Forage research indicates that, although alfalfa is considered to have good cold temperature tolerance, minor frost damage may occur when plants are exposed to air temperatures slightly below freezing for several hours, and more severe damage will be seen when temperatures drop below 25°F for four or more hours.
South Dakota farmers can monitor South Dakota basis for corn, soybeans, spring wheat and hard red winter wheat in their region relative to export bids and historical basis ranges using the SDSU Extension Grain Basis Tool.
Low temperatures during the early morning hours of May 9–11, 2020 may have had detrimental effects on winter wheat in some areas of South Dakota. However, cooler spring temperatures that have slowed the winter wheat development this year may have actually been beneficial to S.D. producers, as later-maturing wheat is not as susceptible to injury from freezing temperatures.
The disruptions in the beef processing sector caused by COVID-19 continue to interfere with the orderly marketing of finished cattle. While we all hope that the situation is resolved quickly, the reality is that because the shipment of so many harvest-ready cattle has been delayed, there will be increased numbers of heavier cattle on feed for the foreseeable future.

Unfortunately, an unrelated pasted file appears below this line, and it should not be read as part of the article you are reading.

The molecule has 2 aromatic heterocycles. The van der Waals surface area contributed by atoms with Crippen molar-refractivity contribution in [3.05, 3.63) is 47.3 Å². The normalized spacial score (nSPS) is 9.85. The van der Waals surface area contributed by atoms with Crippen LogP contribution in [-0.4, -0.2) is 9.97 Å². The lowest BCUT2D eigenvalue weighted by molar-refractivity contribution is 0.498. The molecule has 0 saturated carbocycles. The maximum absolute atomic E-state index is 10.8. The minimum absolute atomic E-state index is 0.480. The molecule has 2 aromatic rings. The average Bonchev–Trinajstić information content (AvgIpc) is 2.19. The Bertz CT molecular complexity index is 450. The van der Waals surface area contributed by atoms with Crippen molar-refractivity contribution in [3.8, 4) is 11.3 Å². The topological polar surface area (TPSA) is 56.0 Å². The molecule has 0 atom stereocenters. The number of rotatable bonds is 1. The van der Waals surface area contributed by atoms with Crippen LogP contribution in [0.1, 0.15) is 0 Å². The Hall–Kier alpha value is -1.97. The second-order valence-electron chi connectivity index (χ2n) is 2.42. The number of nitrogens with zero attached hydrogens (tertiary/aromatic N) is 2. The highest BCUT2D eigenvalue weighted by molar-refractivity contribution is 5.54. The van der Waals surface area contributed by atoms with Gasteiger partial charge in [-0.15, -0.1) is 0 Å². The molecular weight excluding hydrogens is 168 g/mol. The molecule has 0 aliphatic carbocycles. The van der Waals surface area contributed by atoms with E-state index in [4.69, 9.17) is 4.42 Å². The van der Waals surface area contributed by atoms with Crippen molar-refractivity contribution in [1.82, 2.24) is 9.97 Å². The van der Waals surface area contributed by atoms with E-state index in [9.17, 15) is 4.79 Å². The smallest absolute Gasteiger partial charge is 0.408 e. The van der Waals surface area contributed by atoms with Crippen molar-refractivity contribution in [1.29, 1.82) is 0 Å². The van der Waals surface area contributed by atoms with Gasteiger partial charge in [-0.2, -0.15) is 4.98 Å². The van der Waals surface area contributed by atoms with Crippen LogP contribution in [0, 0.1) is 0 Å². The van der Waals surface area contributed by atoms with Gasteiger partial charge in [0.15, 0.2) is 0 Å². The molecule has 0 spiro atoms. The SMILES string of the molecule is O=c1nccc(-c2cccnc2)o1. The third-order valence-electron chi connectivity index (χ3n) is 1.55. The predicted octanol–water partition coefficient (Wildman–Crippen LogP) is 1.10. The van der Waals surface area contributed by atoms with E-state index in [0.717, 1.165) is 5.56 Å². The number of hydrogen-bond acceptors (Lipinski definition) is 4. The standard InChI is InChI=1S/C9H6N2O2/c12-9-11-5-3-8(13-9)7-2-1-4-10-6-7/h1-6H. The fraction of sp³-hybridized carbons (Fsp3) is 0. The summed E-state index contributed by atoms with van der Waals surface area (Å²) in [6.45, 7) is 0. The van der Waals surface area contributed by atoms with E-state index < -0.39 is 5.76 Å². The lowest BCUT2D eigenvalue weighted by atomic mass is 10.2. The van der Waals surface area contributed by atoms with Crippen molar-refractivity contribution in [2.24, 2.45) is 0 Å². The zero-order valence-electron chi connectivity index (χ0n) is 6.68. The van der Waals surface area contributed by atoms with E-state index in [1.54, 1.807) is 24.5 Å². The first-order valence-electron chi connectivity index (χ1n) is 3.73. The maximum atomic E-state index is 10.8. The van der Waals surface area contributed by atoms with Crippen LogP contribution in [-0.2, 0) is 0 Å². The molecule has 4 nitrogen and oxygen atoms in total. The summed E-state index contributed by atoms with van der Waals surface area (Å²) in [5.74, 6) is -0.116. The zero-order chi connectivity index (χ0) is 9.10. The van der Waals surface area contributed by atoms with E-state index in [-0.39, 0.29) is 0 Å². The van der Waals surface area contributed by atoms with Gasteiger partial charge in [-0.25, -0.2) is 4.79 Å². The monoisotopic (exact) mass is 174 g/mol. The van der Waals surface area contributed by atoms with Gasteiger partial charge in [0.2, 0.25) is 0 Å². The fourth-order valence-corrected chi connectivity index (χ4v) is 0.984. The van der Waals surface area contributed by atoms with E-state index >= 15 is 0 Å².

Tan spot and powdery mildew as well as barley yellow dwarf were found developing at low levels in winter wheat fields scouted the week of May 24, 2020.
Recently, the South Dakota Grassland Coalition and SDSU Extension held workshops across the State focused on sharing information from experienced livestock producers who have switched to a calving date more in sync with nature.
With spring turnout to grass here for some ranchers and just around the corner for others, proper livestock grazing distribution is a key aspect of a comprehensive grazing management plan.
Activity of alfalfa weevils has been documented in many areas of South Dakota during the last week. At this time, the entire state has accumulated enough degree days for alfalfa weevils to be active.
The 2018 and 2019 alfalfa weevil populations were relatively low, and as a result, we didn’t receive very many calls regarding this pest during those years. However, 2020 has been quite a bit different, and alfalfa weevil populations seem to be much higher.
Winter wheat is starting to flower. It is important to monitor weather conditions from when wheat is heading until flowering to decide the need for fungicide application to manage Fusarium head blight.